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Lee A. Groat

Lee graduated from Queen’s University with a BSc (Honours, Geology) in 1982 and from the University of Manitoba with a PhD in 1988. From 1988 to 1989 he was a NATO Postdoctoral Fellow at Cambridge University (UK). Lee has been a faculty member at the University of British Columbia since 1989, where his main research interests are the geology of gem deposits, pegmatites, the crystal chemistry of minerals, and economic geology, with a particular interest in northern Canada.

From 2001 to 2006, Lee served as editor of American Mineralogist. He is the former co-editor (2012) and current editor (2013-present) of The Canadian Mineralogist. From 2011 to 2016 he has served as vice-president, president, and past president of the Mineralogical Association of Canada. He is currently the Chair of the Commission on Gem Materials of the International Mineralogical Association.

In 1999, Lee received the Young Scientist Award of the Mineralogical Association of Canada. In 2003, he was elected a fellow of the Mineralogical Society of America, and in 2009 the new mineral groatite, NaCaMn2+2(PO4)[PO3(OH)]2, was named in his honor. In 2002, Lee was awarded a Killam Prize for Excellence in Teaching, and since 2007 he has been Director of Integrated Sciences, a program for upper-year students whose interests cross disciplinary boundaries within the sciences which gives them the opportunity to design their own curriculum. Professor Groat is an independent director of multiple companies in the exploration and technology spheres and a partner in a private consulting company.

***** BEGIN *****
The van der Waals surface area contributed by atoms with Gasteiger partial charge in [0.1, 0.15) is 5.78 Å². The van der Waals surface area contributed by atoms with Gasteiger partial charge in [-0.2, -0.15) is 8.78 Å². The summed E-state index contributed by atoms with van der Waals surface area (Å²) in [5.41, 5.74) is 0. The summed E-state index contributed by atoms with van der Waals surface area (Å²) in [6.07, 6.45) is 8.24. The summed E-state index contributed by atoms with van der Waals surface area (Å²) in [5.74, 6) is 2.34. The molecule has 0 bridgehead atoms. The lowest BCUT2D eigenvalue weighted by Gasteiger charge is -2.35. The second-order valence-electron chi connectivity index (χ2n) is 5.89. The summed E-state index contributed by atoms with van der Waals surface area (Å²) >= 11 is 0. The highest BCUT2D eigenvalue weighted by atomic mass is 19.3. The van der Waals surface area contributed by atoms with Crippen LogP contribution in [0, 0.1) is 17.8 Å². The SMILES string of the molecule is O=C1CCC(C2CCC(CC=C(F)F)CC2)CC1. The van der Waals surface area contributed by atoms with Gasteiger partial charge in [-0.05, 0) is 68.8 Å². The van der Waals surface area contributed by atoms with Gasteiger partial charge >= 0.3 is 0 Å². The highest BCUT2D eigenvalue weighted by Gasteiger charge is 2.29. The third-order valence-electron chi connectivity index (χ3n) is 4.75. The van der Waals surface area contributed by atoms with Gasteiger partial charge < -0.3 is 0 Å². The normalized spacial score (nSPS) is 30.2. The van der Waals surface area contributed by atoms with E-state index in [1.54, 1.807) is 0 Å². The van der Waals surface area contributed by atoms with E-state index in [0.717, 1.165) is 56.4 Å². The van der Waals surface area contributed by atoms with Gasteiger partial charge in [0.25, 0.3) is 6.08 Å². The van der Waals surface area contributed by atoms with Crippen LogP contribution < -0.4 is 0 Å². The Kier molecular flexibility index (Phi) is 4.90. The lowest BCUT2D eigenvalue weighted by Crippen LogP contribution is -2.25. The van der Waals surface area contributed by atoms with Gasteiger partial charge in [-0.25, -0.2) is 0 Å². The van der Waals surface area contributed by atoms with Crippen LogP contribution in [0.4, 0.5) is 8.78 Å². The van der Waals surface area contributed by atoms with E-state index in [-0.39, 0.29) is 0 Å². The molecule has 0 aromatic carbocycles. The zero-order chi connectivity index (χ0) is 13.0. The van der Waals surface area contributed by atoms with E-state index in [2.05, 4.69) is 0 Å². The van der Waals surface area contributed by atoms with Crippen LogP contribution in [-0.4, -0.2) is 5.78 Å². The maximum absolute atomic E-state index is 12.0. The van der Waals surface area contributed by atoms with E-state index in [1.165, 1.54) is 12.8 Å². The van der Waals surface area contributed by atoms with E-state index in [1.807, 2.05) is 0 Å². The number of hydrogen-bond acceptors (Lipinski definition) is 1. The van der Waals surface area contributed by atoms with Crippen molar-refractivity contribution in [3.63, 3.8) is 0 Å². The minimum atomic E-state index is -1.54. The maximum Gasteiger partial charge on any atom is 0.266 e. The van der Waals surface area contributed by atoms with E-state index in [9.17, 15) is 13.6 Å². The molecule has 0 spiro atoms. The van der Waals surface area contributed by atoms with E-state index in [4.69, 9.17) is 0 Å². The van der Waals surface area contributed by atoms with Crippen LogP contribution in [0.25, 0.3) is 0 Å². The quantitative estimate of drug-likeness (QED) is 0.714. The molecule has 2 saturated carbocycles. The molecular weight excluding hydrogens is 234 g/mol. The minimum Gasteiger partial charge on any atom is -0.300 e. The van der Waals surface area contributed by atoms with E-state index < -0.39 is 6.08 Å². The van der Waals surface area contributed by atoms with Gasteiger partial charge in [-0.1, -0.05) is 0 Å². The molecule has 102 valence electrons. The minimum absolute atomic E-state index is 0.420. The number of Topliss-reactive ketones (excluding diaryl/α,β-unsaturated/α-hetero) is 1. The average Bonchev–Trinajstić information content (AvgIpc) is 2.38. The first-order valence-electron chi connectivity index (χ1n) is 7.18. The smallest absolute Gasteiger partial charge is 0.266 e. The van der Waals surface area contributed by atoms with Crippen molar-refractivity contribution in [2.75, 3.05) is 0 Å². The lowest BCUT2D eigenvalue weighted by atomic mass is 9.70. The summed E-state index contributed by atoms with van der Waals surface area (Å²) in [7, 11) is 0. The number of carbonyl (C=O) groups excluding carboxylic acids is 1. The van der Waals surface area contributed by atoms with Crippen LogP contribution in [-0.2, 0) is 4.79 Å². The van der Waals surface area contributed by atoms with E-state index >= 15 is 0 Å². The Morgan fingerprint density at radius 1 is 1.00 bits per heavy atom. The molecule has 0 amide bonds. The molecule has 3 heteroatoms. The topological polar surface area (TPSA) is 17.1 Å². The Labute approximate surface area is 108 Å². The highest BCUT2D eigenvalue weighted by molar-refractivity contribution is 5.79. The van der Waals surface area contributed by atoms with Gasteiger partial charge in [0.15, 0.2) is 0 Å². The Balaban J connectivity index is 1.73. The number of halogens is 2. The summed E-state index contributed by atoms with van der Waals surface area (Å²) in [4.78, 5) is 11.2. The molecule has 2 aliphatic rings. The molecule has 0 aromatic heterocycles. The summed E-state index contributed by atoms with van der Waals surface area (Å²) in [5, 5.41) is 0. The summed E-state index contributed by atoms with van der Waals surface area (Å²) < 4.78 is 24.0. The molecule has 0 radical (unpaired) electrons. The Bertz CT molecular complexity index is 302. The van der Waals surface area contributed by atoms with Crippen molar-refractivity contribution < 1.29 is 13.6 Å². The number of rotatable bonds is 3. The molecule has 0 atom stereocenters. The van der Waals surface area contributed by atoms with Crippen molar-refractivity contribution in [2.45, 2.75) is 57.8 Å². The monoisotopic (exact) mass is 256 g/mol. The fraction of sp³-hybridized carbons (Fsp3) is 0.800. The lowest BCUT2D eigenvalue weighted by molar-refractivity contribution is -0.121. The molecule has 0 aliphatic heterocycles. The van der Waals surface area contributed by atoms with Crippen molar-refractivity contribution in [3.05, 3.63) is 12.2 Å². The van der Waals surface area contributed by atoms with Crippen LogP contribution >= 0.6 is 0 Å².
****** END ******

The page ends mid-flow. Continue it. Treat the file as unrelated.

For being actively involved in MAC for more than 25 years, taking on many leadership roles including
foreign secretary, councillor, membership secretary, vicepresident and president-elect. Lee currently serves as
editor of The Canadian Mineralogist, a role he accepted in 2012 and continues to hold today. He has also acted as a strong advocate of research within the MAC, organizing short courses and special sessions on themes that ranged from petrology, to biological interactions with minerals, to gems.